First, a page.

Measurement of Microplastics and Use of Thermal-Damaged Plastics Library
The Fourier transform infrared spectrophotometer (FTIR), which excels in qualitative analysis of organic compounds, is particularly suitable for analysis of microplastics. An infrared microscope is effective when analyzing microscopic samples with sizes of 100 μm or less.
Thermal-Damaged Plastics Library
The Shimadzu thermal-damaged plastics library is a library containing spectral data for 13 types of plastic in the unheated condition and when heated to various temperatures from 200 °C to 400 °C.
Degradation of plastics begins from the formation of carboncentered radicals as a result of dissociation of hydrogen from carbon-hydrogen bonds caused by the energy of heat or light. When oxygen reacts with the radicals, formation of additional radicals and dissociation of hydrogen occur in a kind of chain reaction, and inert substances are also formed by bonding between pairs of radicals. Plastics are degraded by this process, which is accompanied by molecule scission and crosslinking. Since the changes that occur in the infrared spectrum are often similar, the thermal-damaged plastics library can also be used in qualitative analysis of ultraviolet-degraded microplastics in many cases.
Fig. 1 shows the infrared spectra of acrylonitrile butadiene styrene (ABS) resin when irradiated with ultraviolet light, and Fig. 2 shows the infrared spectra of ABS resin when subjected to heating.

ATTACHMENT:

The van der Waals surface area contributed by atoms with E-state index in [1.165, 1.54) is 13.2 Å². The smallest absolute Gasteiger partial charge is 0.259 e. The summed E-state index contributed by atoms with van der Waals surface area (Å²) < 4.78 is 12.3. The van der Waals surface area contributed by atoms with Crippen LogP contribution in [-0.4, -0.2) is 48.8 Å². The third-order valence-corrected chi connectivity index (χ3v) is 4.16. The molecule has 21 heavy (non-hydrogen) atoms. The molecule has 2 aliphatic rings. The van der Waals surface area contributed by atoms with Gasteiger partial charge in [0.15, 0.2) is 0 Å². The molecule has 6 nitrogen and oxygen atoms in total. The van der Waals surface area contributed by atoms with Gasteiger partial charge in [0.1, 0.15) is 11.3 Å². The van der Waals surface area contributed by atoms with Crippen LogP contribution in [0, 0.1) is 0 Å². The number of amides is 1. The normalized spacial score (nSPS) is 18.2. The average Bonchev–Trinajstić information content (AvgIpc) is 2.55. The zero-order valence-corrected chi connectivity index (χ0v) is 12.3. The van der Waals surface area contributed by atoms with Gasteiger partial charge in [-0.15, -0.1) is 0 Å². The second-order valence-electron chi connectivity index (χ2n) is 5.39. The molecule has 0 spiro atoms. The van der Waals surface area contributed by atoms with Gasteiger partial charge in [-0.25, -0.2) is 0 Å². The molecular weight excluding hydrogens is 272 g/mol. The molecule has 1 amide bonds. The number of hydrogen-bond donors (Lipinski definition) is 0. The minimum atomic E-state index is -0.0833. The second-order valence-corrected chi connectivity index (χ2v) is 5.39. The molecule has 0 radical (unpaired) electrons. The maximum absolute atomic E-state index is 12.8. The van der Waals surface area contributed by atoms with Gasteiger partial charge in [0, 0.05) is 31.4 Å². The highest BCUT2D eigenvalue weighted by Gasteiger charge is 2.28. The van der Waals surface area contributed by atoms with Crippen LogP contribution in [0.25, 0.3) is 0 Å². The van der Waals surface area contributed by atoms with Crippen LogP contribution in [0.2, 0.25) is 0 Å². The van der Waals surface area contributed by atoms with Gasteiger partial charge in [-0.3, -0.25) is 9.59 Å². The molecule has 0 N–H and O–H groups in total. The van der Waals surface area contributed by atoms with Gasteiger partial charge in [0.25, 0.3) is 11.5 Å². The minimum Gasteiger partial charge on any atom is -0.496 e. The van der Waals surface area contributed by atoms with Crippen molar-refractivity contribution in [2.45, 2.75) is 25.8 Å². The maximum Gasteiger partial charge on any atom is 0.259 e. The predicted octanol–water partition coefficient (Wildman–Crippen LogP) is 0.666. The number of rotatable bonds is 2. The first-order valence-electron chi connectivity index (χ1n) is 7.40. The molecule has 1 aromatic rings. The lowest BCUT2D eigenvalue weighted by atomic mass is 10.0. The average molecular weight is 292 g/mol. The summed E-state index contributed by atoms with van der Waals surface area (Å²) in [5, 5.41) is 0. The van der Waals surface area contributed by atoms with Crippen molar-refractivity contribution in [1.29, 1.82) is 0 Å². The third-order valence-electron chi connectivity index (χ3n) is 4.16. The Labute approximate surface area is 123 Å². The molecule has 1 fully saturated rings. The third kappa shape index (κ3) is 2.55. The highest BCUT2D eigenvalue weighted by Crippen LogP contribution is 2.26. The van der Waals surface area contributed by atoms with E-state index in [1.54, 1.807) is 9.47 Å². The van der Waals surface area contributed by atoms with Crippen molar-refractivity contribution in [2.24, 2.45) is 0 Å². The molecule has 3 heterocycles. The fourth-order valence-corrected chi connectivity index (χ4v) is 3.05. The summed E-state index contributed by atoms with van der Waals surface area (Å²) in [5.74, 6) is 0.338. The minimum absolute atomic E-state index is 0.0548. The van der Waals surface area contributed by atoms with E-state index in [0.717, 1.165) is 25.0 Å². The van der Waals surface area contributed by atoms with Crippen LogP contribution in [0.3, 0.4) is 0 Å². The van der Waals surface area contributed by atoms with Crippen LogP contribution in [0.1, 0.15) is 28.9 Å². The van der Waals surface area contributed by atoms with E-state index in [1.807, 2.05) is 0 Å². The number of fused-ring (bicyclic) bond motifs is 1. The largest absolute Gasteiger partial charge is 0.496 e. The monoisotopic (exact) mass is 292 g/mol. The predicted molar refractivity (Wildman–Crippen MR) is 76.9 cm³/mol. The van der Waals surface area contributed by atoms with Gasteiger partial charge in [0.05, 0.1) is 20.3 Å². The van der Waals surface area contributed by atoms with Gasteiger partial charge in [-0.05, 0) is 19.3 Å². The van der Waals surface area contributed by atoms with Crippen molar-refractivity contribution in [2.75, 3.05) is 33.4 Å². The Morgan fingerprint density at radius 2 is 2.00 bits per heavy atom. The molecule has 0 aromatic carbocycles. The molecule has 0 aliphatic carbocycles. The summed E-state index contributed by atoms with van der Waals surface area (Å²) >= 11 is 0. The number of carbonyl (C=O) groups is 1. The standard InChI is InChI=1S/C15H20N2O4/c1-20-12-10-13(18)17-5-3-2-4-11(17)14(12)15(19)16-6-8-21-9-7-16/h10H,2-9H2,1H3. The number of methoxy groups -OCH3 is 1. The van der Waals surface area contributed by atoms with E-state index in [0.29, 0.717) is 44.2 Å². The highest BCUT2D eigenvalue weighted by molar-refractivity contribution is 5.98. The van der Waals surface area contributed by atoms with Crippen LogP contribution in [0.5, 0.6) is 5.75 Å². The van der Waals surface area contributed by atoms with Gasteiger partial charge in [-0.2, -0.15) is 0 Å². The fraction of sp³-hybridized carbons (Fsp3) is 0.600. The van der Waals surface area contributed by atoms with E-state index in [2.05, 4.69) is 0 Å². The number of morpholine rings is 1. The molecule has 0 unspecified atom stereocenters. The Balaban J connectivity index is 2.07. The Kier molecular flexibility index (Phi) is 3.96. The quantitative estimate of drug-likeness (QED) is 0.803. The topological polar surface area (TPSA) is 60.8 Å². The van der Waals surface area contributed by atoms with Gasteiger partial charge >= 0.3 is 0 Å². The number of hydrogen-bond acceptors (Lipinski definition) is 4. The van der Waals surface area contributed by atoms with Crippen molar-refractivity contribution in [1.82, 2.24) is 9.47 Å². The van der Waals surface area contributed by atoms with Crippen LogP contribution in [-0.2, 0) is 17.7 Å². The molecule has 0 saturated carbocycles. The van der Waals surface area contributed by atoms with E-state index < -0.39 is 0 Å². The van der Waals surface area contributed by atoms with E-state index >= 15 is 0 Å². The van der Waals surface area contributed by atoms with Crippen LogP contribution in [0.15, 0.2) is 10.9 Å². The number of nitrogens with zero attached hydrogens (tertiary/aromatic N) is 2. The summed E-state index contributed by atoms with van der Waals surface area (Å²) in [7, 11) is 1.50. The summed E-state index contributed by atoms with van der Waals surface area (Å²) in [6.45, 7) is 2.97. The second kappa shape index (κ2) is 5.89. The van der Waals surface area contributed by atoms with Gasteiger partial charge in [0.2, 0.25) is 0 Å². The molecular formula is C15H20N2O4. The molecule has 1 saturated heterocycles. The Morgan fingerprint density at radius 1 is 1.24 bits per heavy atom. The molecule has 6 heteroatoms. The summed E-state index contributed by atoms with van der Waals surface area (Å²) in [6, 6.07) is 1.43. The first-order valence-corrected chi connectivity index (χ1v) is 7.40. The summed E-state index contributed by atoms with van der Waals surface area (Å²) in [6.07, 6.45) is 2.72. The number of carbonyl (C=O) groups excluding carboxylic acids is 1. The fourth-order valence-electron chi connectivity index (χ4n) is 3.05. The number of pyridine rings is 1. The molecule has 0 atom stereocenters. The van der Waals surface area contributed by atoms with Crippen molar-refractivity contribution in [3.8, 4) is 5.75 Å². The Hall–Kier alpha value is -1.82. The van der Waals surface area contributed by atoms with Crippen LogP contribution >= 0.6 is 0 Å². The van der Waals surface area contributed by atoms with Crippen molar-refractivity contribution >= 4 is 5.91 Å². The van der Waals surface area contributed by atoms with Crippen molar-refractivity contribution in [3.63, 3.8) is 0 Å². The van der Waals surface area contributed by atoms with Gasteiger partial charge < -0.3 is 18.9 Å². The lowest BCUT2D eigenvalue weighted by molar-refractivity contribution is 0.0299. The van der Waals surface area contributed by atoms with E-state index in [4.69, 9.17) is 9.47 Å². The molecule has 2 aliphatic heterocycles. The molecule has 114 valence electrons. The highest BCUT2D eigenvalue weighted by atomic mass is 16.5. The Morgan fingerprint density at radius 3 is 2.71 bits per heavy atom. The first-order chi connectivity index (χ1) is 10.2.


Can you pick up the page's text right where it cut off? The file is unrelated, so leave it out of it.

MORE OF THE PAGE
In the case of ABS, peaks associated with stretching vibration of the OH radical and C=O radical appear under both ultraviolet and thermal conditions, showing that oxidative degradation occurs due to exposure to ultraviolet radiation and heat.
Fig. 3 and Fig. 4 show images of the samples and the measurement results for two samples. From the results in Fig. 3, a hit for polypropylene (PP) heated at 200 °C for 4 h was obtained from the thermal-damaged plastics library for the white microplastic, and from Fig. 4, a hit for polyethylene (PE) heated at 200 °C for 2 h was obtained for the red microplastic. It can be inferred that both microplastics were degraded by oxidative degradation caused by ultraviolet radiation.
FTIR Spectroscopy (Fourier Transform Infrared Spectrophotometer)
Despite their small footprint, smaller than an A3 size sheet of paper, these models have been engineered with a wide sample compartment that accommodates existing accessories from Shimadzu and other manufacturers. This capability makes them the smallest (installation footprint) and lightest FTIR spectrophotometers in the world that can be used with optional products from other manufacturers. They also include a program, IR Pilot, with 23 application-specific workflows that can be utilized without involving any complicated parameter setup process. Customers can select from either the IRSpirit-T model, which offers sensitivity equivalent to standard Shimadzu models, or the reasonably priced IRSpirit-L model.